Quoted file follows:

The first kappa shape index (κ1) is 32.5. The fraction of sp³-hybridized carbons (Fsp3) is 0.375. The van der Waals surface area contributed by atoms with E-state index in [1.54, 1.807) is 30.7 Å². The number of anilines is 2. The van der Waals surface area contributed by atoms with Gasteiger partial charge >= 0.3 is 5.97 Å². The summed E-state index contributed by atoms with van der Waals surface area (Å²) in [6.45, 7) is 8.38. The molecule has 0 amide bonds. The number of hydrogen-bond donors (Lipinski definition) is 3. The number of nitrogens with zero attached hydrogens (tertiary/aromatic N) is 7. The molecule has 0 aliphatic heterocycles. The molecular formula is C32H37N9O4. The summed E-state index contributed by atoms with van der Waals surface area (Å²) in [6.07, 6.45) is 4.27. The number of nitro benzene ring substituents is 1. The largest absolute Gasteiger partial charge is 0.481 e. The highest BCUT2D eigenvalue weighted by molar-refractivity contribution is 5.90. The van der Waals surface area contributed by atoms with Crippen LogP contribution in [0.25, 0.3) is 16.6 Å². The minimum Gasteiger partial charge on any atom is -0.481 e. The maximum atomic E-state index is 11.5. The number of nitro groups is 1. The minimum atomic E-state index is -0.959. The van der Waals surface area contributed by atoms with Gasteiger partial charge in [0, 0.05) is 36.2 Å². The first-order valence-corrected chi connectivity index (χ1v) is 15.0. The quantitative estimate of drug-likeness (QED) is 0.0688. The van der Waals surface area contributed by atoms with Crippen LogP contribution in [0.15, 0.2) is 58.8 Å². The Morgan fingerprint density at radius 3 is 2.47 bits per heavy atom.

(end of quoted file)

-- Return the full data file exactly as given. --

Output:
The first kappa shape index (κ1) is 32.5. The fraction of sp³-hybridized carbons (Fsp3) is 0.375. The van der Waals surface area contributed by atoms with E-state index in [1.54, 1.807) is 30.7 Å². The number of anilines is 2. The van der Waals surface area contributed by atoms with Gasteiger partial charge >= 0.3 is 5.97 Å². The summed E-state index contributed by atoms with van der Waals surface area (Å²) in [6.45, 7) is 8.38. The molecule has 0 amide bonds. The number of hydrogen-bond donors (Lipinski definition) is 3. The number of nitrogens with zero attached hydrogens (tertiary/aromatic N) is 7. The molecule has 0 aliphatic heterocycles. The molecular formula is C32H37N9O4. The summed E-state index contributed by atoms with van der Waals surface area (Å²) in [6.07, 6.45) is 4.27. The number of nitro benzene ring substituents is 1. The largest absolute Gasteiger partial charge is 0.481 e. The highest BCUT2D eigenvalue weighted by molar-refractivity contribution is 5.90. The van der Waals surface area contributed by atoms with Crippen LogP contribution in [0.25, 0.3) is 16.6 Å². The minimum Gasteiger partial charge on any atom is -0.481 e. The maximum atomic E-state index is 11.5. The number of nitro groups is 1. The minimum atomic E-state index is -0.959. The van der Waals surface area contributed by atoms with Gasteiger partial charge in [0, 0.05) is 36.2 Å². The first-order valence-corrected chi connectivity index (χ1v) is 15.0. The quantitative estimate of drug-likeness (QED) is 0.0688. The van der Waals surface area contributed by atoms with Crippen LogP contribution in [0.15, 0.2) is 58.8 Å². The Morgan fingerprint density at radius 3 is 2.47 bits per heavy atom.